Why we invested in MVMNT

This week we publicly disclosed our investment in MVMNT. The company helps shippers and carriers manage the full shipment lifecycle via one end-to-end platform.

Chicago has a rich history of success in logistics with companies like Coyote, Echo, CH Robinson and newer folks in the tech space like Project44 and FourKites. As someone who does not have deep knowledge of logistics, but gets bothered when a store is out of something I’d like, I was eager to learn more about this sector. I was astonished to find out that over two-thirds of communications in this sector will still done via phone, email and paper. There’s obviously much efficiency to be had!

One of the best experiences I’ve had as an investor is getting to know the founder and CEO, Michael Colin. He’s the reason we made this investment. Michael and his team did 3 things that I love:

  1. Michael, learned and grew between each conversation we had. He came prepared for each meeting with specific asks for me, got the answers, then ran with them. Michael is incredibly humble and not ashamed to ask what something means when he doesn’t understand it. I admire this quality greatly. I remember pitching a VC many years ago when he asked me for a cohort analysis, and I confidently said, “Sure, I’ll send that over tomorrow.” Moments later, I was frantically Googling what a cohort analysis was. Admitting that you don’t know something and asking about it, to me, is a great sign of confidence and curiosity.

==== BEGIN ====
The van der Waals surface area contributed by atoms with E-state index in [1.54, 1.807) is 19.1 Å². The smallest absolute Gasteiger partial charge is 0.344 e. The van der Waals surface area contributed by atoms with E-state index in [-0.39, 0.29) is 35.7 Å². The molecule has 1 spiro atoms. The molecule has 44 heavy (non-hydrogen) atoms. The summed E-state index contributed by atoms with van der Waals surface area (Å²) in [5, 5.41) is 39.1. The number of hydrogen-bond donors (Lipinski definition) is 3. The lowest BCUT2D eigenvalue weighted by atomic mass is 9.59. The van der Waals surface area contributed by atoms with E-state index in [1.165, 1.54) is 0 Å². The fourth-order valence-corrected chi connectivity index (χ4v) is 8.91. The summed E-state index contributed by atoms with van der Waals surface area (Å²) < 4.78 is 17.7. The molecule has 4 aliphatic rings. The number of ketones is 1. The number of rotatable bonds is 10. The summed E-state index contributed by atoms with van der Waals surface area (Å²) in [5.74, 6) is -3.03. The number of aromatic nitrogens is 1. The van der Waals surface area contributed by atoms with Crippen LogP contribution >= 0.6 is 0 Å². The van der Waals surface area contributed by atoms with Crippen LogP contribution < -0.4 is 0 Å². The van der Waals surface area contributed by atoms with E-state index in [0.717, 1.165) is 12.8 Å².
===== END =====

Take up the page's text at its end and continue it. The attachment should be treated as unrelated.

2. The team pre-sold software before it was built. In SaaS, one of the very best ways to test if you have product-market fit, is to see if people will buy your product. The team was able to sell their SaaS solution to several similar companies prior to launch. Too many companies build something that few people want or need, then iterate from there. They don’t do proper customer development and it ends up costing that company critical time and money. By selling software in advance, MVMNT was able to know what customers were willing to pay, why, and ultimately help fund the development.
  3. Michael left a cushy job to build the software he wish he had. People refer to this as “scratching your own itch.” I speak to many aspiring entrepreneurs and they often ask about what types of companies they should start. I usually respond with “Don’t!” To me, entrepreneurship is like being an artist. We have to create something because we want to solve a particular problem so badly. We wake up in the middle of the night writing down notes or ideas. Yes, if you successfully solve that problem for enough people there are financial rewards, but it has nothing to do with why we start companies. Some may say that it’s risky to leave a nice job to start a company. To me, it could be riskier to stay. Life is short, go solve the problems you want to solve.

It was fun partnering with Michael on his pitch and strategy. It’s even more fun to watch him and the team fly. I’m thankful to Aaron Rankin of Rankin Family Ventures, Victor Gutwein of M25 and Jeff Eschbach of Chicago Early Growth Ventures for joining this ride. I believe this could be a really exciting team and company to watch.

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